Owners of famous trademarks can assert a dilution claim even when the defendant's mark is not identical or substantially identical to their own, according to a recent Ninth Circuit decision. In Levi Strauss & Co. v. Abercrombie & Fitch Trading Co., the Court acknowledged that while prior case law in the Ninth Circuit had required identity or near-identity, the Trademark Dilution Revision Act of 2006 (TDRA) changed the law and eliminated this requirement. This gives trademark owners an important new weapon in challenging the use of non-confusing marks that simply echo or call to mind the famous mark. Here, the issue was a stitch design that was reminiscent of, but clearly different from, the famous “Arcuate” design long used on Levi's jeans. Plaintiff lost before a jury on its infringement and unfair competition claims. The dilution claim, on which Levi Strauss dismissed its claims for money damages, was tried to the court with an advisory jury. Both the advisory jury and the court agreed that Abercrombie & Fitch's design was not “identical or nearly identical” to the Levi Strauss mark. Citing to multiple Ninth Circuit precedents, the court held that there could be no claim for dilution under TDRA without identity or near identity.

On appeal, the Ninth Circuit carefully reviewed these precedents and concluded that none of them — even those decided after 2006 — had properly construed the text of the TDRA. Its analysis cited to four points in the text of the statute, 15 U.S.C. Section 1125(c).

  1. First, and most simply, the requirement of identity is found nowhere in the statute.
  2. The initial clause of TDRA provides that the owner of a famous mark is entitled to an injunction against one who “commences use of a mark that is likely to cause dilution” (emphasis in opinion). According to the court, the use of the indefinite article “a” (instead of “the”) “indicates that any number of unspecified, junior marks may be likely to dilute the senior mark.”
  3. The statute defines “dilution by blurring” as “association arising from the similarity between” the parties' marks (emphasis supplied). Congress could have required “substantial similarity” or “identity” here, said the court, but it chose not to do so.
  4. The first of the statutory factors to determine whether there has been “dilution by blurring” is “the degree of similarity” between the parties' marks. 15 U.S.C. Section 1125(c)(2)(B)(i). Identity or near identity is a factor to be considered in determining dilution, but it is not determinative. Therefore, concluded the Court, the prior Ninth Circuit requirement of “identity or near identity” cannot survive the rewriting of the federal dilution statute in the TDRA.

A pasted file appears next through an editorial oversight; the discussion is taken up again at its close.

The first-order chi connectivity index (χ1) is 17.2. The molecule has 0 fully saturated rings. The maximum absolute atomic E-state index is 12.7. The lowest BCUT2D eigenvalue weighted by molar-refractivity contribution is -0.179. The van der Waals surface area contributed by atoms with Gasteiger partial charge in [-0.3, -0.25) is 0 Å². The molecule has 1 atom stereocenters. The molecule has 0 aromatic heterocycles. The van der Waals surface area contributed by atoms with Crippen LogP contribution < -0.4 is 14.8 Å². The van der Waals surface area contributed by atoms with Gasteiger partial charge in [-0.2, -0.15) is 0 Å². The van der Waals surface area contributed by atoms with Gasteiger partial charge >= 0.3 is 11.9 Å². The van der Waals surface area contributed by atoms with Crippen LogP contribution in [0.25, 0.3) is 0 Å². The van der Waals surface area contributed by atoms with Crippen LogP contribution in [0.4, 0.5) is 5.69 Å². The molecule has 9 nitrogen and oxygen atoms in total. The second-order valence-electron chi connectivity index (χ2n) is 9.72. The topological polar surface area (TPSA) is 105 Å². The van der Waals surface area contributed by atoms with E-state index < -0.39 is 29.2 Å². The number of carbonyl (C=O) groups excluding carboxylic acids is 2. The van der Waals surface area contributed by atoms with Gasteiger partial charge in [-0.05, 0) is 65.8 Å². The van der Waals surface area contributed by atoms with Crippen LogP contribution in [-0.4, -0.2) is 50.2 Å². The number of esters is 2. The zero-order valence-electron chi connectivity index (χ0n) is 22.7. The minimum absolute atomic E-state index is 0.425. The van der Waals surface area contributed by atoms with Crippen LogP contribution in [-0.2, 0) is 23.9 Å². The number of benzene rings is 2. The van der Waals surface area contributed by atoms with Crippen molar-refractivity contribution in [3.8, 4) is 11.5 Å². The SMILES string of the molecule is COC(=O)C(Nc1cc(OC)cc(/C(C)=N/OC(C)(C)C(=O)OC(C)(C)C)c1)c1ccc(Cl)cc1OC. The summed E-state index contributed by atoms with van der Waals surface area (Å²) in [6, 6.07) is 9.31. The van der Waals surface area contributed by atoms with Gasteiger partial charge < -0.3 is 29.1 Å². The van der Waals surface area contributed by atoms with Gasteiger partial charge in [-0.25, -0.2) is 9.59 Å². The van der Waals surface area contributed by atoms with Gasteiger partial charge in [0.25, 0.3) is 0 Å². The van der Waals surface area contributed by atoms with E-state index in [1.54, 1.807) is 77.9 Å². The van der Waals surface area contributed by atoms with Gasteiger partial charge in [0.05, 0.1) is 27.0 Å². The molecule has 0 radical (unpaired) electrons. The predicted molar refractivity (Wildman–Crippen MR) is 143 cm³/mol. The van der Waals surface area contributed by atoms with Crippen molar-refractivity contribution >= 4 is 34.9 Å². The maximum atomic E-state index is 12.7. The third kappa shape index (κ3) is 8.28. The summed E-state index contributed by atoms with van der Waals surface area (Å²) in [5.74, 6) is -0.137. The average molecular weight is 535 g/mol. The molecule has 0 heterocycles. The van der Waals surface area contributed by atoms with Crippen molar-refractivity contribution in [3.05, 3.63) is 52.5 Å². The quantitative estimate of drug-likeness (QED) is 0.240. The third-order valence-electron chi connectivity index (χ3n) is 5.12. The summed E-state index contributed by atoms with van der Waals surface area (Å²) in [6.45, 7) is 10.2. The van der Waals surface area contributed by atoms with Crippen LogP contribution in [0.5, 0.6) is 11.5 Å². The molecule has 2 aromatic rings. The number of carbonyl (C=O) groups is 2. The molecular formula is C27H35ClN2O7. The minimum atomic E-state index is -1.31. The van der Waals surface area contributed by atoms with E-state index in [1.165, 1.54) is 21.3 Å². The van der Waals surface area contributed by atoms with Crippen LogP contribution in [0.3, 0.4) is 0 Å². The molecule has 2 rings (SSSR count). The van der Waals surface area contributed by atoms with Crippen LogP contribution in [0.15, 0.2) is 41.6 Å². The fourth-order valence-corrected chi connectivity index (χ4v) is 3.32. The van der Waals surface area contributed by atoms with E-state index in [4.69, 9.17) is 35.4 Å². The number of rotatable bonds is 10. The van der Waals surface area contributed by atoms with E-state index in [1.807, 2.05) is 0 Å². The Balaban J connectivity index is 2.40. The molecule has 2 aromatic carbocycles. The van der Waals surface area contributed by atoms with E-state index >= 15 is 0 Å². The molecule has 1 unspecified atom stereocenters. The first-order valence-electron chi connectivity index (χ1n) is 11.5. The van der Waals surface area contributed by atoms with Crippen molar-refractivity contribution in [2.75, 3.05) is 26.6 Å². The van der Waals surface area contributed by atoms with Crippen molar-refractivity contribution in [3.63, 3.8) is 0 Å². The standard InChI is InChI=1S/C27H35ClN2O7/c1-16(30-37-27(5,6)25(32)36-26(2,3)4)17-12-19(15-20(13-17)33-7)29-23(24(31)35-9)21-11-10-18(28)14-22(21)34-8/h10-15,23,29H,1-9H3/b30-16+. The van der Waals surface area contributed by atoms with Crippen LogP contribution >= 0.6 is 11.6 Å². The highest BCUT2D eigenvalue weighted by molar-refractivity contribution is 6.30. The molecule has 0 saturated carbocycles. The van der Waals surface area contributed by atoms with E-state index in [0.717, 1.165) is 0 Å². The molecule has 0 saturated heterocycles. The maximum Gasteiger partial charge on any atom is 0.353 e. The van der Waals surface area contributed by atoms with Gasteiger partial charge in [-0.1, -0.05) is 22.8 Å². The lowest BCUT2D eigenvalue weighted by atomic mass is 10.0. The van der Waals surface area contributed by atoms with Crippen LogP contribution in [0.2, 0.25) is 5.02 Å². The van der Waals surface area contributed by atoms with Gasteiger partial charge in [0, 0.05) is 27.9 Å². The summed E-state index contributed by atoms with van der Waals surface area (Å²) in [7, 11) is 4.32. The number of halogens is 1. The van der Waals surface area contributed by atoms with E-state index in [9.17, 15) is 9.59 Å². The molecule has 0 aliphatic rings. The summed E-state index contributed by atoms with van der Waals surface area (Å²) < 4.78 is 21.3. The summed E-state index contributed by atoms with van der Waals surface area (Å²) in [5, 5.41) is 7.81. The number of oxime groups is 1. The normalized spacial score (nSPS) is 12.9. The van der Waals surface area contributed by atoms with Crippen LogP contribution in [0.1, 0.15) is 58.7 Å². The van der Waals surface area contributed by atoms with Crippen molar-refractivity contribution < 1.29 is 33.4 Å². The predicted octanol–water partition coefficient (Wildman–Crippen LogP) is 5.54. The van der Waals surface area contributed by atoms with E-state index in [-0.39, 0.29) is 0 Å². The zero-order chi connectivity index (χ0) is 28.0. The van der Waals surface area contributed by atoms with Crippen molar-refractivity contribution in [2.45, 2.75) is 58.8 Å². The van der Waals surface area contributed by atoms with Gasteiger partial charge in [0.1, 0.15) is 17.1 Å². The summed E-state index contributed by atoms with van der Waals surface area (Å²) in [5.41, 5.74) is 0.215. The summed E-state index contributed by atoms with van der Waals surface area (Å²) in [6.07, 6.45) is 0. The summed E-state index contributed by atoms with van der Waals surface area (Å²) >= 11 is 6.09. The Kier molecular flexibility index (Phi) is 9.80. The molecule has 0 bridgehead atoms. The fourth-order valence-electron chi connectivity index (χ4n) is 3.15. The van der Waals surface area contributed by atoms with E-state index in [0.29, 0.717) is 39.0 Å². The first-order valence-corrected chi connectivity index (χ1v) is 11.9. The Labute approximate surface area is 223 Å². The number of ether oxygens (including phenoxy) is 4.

This decision makes clear that the TDRA was not simply a legislative “fix” for the decision in Moseley v. V Secret Catalogue, Inc., 537 U.S. 418 (2003), simply to allow relief upon proof of likelihood of dilution (not actual dilution). Rather, it was a rewriting and expansion of the dilution doctrine. As the opinion notes, the purpose of the original state and federal dilution statutes was to prevent the whittling away of an established trademark through its unauthorized use by others for dissimilar products, e.g., classic examples like KODAK pianos or BUICK aspirin. Now, the TDRA may be invoked against marks used on the same goods as those sold by the plaintiff, which are neither identical nor confusing, but which simply echo or call to mind the famous mark so as to create an association in consumer's minds. Thus, MR. CHARBUCKS for coffee was found to dilute STARBUCKS in Starbucks Corp. v. Wolfe's Borough Coffee, Inc., 588 F.3d 97 (2d Cir. 2009), in which the Second Circuit also held that TDRA contained no requirement of identity or even substantial similarity.

Based on these decisions, owners of famous marks can use TDRA with greater confidence against competitors who subtly imitate the famous mark in a way that is not likely to confuse. This represents an expansion of the traditional scope of trademark protection, under both infringement and dilution theories. Those adopting new marks must give famous marks a wide berth and should not feel immune from attack simply because their mark is neither identical nor confusingly similar to the famous mark.

However, the Levi Strauss case is not over. Because the District Court had dismissed the dilution claim on the sole ground of lack of substantial identity, the Ninth Circuit remanded the case with instructions to weigh all of the statutory factors to decide whether plaintiff had established a likelihood of dilution. These factors include the mark's degree of inherent or acquired distinctiveness, the plaintiff's exclusivity of use, the degree of recognition of the famous mark, the defendant's intent, and proof of any actual association between the plaintiff's and defendant's mark. 15 U.S.C. Section 1125(c)(2)(B).

Therefore, while lack of substantial identity does not automatically bar a dilution claim, the plaintiff still has the substantial burden of proving that its mark is famous and that the defendant's mark creates a likelihood of dilution. The Levi Strauss decision may open the field for more dilution claims to be asserted, but does not make ultimate success for the plaintiff any easier to obtain.

A copy of the decision is can be found at http://tinyurl.com/69nau28.